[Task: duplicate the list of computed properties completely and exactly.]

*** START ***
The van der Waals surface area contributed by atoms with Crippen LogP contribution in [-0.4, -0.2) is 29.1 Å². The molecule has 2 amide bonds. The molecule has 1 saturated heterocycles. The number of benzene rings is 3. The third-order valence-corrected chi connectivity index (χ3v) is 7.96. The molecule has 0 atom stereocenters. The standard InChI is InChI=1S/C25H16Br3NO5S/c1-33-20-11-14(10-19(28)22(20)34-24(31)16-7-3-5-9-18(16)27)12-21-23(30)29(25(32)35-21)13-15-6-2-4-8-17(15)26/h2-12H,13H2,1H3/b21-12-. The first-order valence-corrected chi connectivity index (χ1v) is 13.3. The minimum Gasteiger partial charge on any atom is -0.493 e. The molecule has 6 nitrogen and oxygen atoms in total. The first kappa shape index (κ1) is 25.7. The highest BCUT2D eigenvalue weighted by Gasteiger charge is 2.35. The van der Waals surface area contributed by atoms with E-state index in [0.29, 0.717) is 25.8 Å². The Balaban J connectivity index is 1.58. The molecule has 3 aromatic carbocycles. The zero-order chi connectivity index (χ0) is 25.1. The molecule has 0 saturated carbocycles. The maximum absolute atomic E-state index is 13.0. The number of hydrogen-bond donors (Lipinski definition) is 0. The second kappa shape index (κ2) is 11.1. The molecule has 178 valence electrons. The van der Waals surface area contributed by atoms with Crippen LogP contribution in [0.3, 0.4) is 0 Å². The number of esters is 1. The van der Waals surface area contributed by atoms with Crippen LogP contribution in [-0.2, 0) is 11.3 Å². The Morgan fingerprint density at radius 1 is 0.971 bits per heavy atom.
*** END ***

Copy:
The van der Waals surface area contributed by atoms with Crippen LogP contribution in [-0.4, -0.2) is 29.1 Å². The molecule has 2 amide bonds. The molecule has 1 saturated heterocycles. The number of benzene rings is 3. The third-order valence-corrected chi connectivity index (χ3v) is 7.96. The molecule has 0 atom stereocenters. The standard InChI is InChI=1S/C25H16Br3NO5S/c1-33-20-11-14(10-19(28)22(20)34-24(31)16-7-3-5-9-18(16)27)12-21-23(30)29(25(32)35-21)13-15-6-2-4-8-17(15)26/h2-12H,13H2,1H3/b21-12-. The first-order valence-corrected chi connectivity index (χ1v) is 13.3. The minimum Gasteiger partial charge on any atom is -0.493 e. The molecule has 6 nitrogen and oxygen atoms in total. The first kappa shape index (κ1) is 25.7. The highest BCUT2D eigenvalue weighted by Gasteiger charge is 2.35. The van der Waals surface area contributed by atoms with E-state index in [0.29, 0.717) is 25.8 Å². The Balaban J connectivity index is 1.58. The molecule has 3 aromatic carbocycles. The zero-order chi connectivity index (χ0) is 25.1. The molecule has 0 saturated carbocycles. The maximum absolute atomic E-state index is 13.0. The number of hydrogen-bond donors (Lipinski definition) is 0. The second kappa shape index (κ2) is 11.1. The molecule has 178 valence electrons. The van der Waals surface area contributed by atoms with Crippen LogP contribution in [0.3, 0.4) is 0 Å². The number of esters is 1. The van der Waals surface area contributed by atoms with Crippen LogP contribution in [-0.2, 0) is 11.3 Å². The Morgan fingerprint density at radius 1 is 0.971 bits per heavy atom.